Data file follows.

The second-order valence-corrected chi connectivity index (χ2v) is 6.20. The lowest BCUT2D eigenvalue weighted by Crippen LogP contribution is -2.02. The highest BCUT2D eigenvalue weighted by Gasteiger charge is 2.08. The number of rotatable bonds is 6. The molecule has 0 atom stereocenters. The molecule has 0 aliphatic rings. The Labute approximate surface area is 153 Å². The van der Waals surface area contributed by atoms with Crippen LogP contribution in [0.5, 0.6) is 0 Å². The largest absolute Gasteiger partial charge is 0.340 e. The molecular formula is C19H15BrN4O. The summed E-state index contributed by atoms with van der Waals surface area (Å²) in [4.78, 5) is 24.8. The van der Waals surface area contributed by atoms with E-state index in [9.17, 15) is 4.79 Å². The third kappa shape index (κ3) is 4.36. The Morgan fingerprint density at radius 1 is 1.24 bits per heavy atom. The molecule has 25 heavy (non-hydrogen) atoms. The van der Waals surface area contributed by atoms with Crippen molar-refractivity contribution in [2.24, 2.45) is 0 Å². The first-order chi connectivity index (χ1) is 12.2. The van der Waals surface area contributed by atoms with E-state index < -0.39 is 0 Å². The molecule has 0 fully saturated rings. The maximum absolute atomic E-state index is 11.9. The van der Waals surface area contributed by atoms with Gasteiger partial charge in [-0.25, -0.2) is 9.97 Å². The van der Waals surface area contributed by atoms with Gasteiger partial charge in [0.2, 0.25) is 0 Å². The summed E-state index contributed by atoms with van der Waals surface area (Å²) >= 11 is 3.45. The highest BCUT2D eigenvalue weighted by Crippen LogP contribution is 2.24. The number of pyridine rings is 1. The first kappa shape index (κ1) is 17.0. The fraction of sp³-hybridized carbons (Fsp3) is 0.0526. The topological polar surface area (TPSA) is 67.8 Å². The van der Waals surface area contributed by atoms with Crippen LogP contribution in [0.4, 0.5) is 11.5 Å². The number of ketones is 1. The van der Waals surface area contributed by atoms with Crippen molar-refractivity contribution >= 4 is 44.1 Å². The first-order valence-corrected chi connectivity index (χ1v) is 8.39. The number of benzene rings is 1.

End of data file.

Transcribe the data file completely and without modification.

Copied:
The second-order valence-corrected chi connectivity index (χ2v) is 6.20. The lowest BCUT2D eigenvalue weighted by Crippen LogP contribution is -2.02. The highest BCUT2D eigenvalue weighted by Gasteiger charge is 2.08. The number of rotatable bonds is 6. The molecule has 0 atom stereocenters. The molecule has 0 aliphatic rings. The Labute approximate surface area is 153 Å². The van der Waals surface area contributed by atoms with Crippen LogP contribution in [0.5, 0.6) is 0 Å². The largest absolute Gasteiger partial charge is 0.340 e. The molecular formula is C19H15BrN4O. The summed E-state index contributed by atoms with van der Waals surface area (Å²) in [4.78, 5) is 24.8. The van der Waals surface area contributed by atoms with E-state index in [9.17, 15) is 4.79 Å². The third kappa shape index (κ3) is 4.36. The Morgan fingerprint density at radius 1 is 1.24 bits per heavy atom. The molecule has 25 heavy (non-hydrogen) atoms. The van der Waals surface area contributed by atoms with Crippen molar-refractivity contribution in [2.24, 2.45) is 0 Å². The first-order chi connectivity index (χ1) is 12.2. The van der Waals surface area contributed by atoms with E-state index < -0.39 is 0 Å². The molecule has 0 fully saturated rings. The maximum absolute atomic E-state index is 11.9. The van der Waals surface area contributed by atoms with Gasteiger partial charge in [-0.25, -0.2) is 9.97 Å². The van der Waals surface area contributed by atoms with Gasteiger partial charge in [0.2, 0.25) is 0 Å². The summed E-state index contributed by atoms with van der Waals surface area (Å²) >= 11 is 3.45. The highest BCUT2D eigenvalue weighted by Crippen LogP contribution is 2.24. The number of pyridine rings is 1. The first kappa shape index (κ1) is 17.0. The fraction of sp³-hybridized carbons (Fsp3) is 0.0526. The topological polar surface area (TPSA) is 67.8 Å². The van der Waals surface area contributed by atoms with Crippen LogP contribution in [0.4, 0.5) is 11.5 Å². The number of ketones is 1. The van der Waals surface area contributed by atoms with Crippen molar-refractivity contribution >= 4 is 44.1 Å². The first-order valence-corrected chi connectivity index (χ1v) is 8.39. The number of benzene rings is 1.